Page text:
I took my morning walk today and listened to The Old Testament, a series of lectures by Amy-Jill Levine of Vanderbilt University. After listening to her two lectures on the northern and southern kingdoms I think I may know the chronology of historical events a bit better. If you have ever tried to read the Old Testament you know how confusing it gets in the section of the major and minor prophets. (Now I know the difference between the two and can identify them.)

What does this have to do with science in the media? Nothing really except to point out that context is important. Just as I cannot read the Old Testament straight from the text (because the language and story line just doesn't make sense to me), many of us cannot learn straight chemistry from a textbook. I can understand the sequence of events in the Old Testament if I listen to a summary of highlights from Amy-Jill Levine. And- this information helps me understand the history of the middle east, current Jewish culture and the pervading religion, Christianity, in our own society.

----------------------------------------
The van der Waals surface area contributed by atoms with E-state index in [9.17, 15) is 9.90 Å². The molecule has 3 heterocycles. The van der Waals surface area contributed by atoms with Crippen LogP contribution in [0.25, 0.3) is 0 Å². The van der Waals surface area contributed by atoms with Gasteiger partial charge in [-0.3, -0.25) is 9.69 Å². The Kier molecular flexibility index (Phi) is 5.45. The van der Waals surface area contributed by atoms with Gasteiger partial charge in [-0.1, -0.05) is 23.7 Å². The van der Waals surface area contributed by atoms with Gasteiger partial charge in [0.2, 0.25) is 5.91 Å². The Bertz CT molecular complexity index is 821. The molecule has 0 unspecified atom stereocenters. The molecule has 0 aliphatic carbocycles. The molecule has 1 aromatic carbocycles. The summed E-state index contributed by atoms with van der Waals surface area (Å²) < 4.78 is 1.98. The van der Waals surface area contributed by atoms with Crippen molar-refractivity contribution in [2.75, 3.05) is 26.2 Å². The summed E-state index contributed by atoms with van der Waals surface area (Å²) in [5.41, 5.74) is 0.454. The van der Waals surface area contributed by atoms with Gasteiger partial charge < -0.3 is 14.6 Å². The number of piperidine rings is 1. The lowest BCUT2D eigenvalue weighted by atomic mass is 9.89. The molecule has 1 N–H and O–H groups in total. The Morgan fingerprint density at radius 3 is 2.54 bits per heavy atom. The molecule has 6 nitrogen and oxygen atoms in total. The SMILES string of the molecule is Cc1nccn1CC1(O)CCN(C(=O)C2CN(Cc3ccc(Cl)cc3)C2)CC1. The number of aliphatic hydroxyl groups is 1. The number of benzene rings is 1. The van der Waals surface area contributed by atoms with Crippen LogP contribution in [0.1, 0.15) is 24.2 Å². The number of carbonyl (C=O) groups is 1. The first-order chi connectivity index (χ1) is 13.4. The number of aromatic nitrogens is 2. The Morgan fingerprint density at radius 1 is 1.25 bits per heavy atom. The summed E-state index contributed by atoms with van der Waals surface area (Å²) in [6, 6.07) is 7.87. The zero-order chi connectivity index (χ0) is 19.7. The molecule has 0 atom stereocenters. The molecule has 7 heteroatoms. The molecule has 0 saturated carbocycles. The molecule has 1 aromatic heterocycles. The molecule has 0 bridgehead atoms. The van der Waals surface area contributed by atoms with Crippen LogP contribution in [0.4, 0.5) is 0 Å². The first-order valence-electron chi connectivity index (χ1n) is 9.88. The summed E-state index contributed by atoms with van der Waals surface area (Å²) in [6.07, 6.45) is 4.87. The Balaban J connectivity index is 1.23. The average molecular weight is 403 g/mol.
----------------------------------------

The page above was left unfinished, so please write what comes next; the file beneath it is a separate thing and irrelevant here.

Many people who cannot learn chemistry or physics from a textbook (because it is dull, boring or just too confusing) might learn it better by reading newspaper articles about the applications of chemistry. Or- they might learn it by doing peer experiments and discussing the results.

Just because science in the classroom wasn't your cup of tea does not mean it is not relevant or interesting in real life.

Wednesday, July 21, 2010

A new resource for science teachers!